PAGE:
And drink! The straw filters the water as you drink.

After you get home, just rinse it really well with clean water and let it dry. The filter lasts for about 1000 liters worth of water, 

I was not expecting to be so dazzled by this thing, but it's really empowering to feel like the whole world is your water fountain. It's kind of the way I felt when I first got a Garmin, and I realized I could have track practice anywhere I wanted. 

Thanks to Eartheasy, which is a cool company in its own right -- they're entirely carbon-neutral, and they work with Trees for the Future Foundation to have a tree planted for every order placed.

Does anyone remember "running?"

Remember that thing that was so hot for a while, "running?" 

For real, I haven't run more than a couple times since the Tobacco Road Marathon. 

One of the things that makes me feel like I'm not a "real" runner is the way I can drop running without a thought. Sure, I miss it, but I didn't feel that total collapse of identity some people describe when they stop running. I'm content with anything that's outside that lets me move my body: biking, walking (really), hiking, running, swimming in the quarry, gardening, etc. And my interest in running, specifically, waxes and wanes with the seasons: In the summer, it feels like a death march.

One of the worst heat waves I can remember.

One of the worst heat waves I can remember.

I've been riding my bike a lot, but riding to work when it is nearly 100 degrees out is like opening the door of a convection oven with hot, oppressive air rushing at my face.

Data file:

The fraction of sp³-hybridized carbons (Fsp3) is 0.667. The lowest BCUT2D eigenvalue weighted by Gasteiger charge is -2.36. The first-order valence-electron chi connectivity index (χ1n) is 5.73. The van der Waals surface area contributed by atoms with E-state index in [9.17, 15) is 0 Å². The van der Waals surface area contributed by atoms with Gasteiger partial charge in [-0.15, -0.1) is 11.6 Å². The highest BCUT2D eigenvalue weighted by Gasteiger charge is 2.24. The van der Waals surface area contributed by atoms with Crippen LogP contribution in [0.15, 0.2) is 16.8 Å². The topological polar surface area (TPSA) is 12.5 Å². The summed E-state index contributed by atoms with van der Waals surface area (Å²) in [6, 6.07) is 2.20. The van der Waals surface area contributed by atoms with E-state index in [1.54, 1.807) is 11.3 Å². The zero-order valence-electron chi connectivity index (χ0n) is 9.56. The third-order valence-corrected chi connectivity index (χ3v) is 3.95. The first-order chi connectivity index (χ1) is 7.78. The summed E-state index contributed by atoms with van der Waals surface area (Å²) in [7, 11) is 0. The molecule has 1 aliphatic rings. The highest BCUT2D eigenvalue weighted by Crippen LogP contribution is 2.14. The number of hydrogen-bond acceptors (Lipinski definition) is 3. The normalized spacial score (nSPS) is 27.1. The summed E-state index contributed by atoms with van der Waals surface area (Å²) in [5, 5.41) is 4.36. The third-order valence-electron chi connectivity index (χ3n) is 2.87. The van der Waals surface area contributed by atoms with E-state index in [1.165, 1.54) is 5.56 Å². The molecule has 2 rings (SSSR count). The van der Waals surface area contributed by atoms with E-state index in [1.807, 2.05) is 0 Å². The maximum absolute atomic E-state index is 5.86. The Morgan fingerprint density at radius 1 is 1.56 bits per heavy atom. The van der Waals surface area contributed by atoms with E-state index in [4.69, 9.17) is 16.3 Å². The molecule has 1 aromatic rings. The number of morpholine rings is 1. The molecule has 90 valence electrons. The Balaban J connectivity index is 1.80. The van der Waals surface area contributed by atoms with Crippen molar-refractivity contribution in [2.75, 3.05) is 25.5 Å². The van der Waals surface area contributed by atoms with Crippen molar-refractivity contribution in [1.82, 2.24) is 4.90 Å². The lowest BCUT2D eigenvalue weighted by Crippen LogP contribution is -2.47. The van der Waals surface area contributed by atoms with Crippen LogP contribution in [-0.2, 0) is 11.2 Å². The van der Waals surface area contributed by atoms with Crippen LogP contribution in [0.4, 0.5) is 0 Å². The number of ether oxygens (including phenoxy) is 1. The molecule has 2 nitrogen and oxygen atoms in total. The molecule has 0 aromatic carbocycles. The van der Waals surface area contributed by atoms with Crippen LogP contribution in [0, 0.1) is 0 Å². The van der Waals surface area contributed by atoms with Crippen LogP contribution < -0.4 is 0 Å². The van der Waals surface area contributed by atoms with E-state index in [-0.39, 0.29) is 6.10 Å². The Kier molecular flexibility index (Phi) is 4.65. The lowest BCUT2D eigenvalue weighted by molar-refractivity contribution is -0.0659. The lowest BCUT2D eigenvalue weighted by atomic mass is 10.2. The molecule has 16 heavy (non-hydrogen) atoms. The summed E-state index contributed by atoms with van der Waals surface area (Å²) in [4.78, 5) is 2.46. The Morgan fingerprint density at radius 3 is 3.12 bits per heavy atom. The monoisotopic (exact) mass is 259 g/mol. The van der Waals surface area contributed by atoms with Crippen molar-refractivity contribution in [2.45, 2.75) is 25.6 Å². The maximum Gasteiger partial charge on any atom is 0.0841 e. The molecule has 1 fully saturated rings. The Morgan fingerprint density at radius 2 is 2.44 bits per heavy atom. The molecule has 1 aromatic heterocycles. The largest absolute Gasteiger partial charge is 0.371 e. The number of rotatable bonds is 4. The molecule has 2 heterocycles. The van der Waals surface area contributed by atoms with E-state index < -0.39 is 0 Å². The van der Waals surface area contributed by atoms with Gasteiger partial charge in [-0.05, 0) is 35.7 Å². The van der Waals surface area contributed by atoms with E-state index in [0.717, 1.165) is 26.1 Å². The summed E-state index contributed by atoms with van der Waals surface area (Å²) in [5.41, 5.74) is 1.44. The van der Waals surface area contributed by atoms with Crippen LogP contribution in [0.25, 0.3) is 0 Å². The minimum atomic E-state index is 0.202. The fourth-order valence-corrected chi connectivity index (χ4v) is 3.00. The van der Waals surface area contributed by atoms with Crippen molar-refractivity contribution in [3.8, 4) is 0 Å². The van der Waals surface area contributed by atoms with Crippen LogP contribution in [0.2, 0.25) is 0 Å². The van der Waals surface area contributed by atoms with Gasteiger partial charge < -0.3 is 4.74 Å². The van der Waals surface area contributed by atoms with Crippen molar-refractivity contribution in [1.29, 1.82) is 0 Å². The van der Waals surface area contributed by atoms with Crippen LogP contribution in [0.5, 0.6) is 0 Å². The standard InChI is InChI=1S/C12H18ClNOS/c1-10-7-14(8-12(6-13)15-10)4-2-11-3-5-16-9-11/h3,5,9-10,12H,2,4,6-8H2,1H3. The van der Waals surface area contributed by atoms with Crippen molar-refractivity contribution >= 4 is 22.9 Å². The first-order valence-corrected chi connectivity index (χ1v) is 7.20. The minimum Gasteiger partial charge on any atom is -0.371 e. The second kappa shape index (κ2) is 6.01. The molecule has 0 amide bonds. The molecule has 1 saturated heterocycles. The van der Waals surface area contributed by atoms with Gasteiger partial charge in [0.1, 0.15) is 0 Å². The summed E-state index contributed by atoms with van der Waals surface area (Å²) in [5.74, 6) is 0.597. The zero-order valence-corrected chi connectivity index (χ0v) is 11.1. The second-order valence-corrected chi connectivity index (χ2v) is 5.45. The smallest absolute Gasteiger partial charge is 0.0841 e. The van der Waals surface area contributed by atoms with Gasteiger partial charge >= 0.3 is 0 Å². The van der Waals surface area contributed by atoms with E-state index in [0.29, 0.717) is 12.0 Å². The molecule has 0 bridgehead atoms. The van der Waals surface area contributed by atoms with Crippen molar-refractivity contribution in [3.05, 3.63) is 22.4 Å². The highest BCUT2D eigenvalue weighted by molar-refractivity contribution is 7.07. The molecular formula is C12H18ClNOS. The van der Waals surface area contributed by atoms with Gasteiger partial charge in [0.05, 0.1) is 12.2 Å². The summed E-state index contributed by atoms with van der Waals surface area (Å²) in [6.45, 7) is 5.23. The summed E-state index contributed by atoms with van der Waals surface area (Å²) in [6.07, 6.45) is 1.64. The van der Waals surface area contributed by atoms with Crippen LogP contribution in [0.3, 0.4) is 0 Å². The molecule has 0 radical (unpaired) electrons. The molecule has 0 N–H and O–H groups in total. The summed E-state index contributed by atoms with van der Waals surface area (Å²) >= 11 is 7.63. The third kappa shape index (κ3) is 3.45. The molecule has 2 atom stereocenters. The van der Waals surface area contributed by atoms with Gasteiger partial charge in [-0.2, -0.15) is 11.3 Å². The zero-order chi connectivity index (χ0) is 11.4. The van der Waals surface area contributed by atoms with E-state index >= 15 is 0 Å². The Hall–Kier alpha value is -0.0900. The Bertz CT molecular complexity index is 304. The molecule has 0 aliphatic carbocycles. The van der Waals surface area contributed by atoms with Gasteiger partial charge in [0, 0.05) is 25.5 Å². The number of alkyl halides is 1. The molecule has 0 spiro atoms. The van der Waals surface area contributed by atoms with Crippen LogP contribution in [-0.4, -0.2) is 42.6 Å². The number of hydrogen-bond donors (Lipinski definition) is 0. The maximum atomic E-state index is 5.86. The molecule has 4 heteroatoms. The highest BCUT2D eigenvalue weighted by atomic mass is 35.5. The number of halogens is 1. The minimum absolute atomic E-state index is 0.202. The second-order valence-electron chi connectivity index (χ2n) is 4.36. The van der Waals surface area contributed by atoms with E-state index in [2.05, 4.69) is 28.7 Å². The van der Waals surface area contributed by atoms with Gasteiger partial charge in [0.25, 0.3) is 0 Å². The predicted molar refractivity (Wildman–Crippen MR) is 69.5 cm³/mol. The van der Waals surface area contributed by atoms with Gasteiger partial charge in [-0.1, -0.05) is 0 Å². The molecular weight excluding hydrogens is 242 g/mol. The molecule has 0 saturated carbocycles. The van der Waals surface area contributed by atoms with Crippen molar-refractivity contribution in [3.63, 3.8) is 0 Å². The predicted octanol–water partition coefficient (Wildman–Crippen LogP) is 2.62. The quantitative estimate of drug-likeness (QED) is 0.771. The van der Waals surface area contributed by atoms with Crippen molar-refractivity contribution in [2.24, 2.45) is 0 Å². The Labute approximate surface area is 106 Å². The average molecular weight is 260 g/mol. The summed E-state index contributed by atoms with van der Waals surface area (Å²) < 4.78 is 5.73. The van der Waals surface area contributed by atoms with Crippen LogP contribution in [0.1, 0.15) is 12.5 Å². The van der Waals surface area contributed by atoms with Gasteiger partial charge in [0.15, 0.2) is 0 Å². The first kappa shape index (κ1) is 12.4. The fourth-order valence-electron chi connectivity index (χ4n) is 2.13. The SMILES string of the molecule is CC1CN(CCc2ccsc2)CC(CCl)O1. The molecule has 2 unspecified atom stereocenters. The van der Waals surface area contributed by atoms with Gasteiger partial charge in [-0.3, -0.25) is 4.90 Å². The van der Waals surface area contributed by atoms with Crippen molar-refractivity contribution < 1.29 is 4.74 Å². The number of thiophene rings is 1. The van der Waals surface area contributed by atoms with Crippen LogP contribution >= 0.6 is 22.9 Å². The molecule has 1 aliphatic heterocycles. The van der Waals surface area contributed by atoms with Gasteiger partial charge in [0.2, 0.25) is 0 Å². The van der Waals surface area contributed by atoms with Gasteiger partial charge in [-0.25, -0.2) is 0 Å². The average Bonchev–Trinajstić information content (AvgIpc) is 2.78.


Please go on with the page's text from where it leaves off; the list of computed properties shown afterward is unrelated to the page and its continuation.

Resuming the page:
Each time I tried to go for a run, my knee flared up and I couldn't make it past 2 or 3 miles. I didn't mind that much -- if it needed rest, I was totally fine to just give it more rest.

Then it was time to get married. Our wedding was in early May, and while a wedding seems like the kind of life event that is nearly certain to disappoint (it's expensive, overhyped, and laden with familial and emotional significance) it absolutely didn't. In fact, it really was, as they say, the happiest day of my entire life. I've thought a few times about writing about it here, but I've never been that comfortable with unreciprocated sharing, and I'd have to share a whole lot to really do justice to the story. Maybe someday.

We brought running shoes on our honeymoon in Asheville, but we never ran. And then I crashed hard and bronchitis set in. I had the kind of deep cough that rattles the ribs (at one point, I thought I had broken one, it was so sore from coughing). I worked a lot but enjoyed what felt like endless free time, what with the long summer days combined with no wedding to plan and no marathon on my horizon.

Now I feel fully recovered from the physical and emotional feats of the spring, and the itch to run is coming back. I've been eyeing potential goal races this fall, but haven't committed to anything yet. I'm letting this feeling sit for a while and waiting to see if it roots. I do really miss training for something.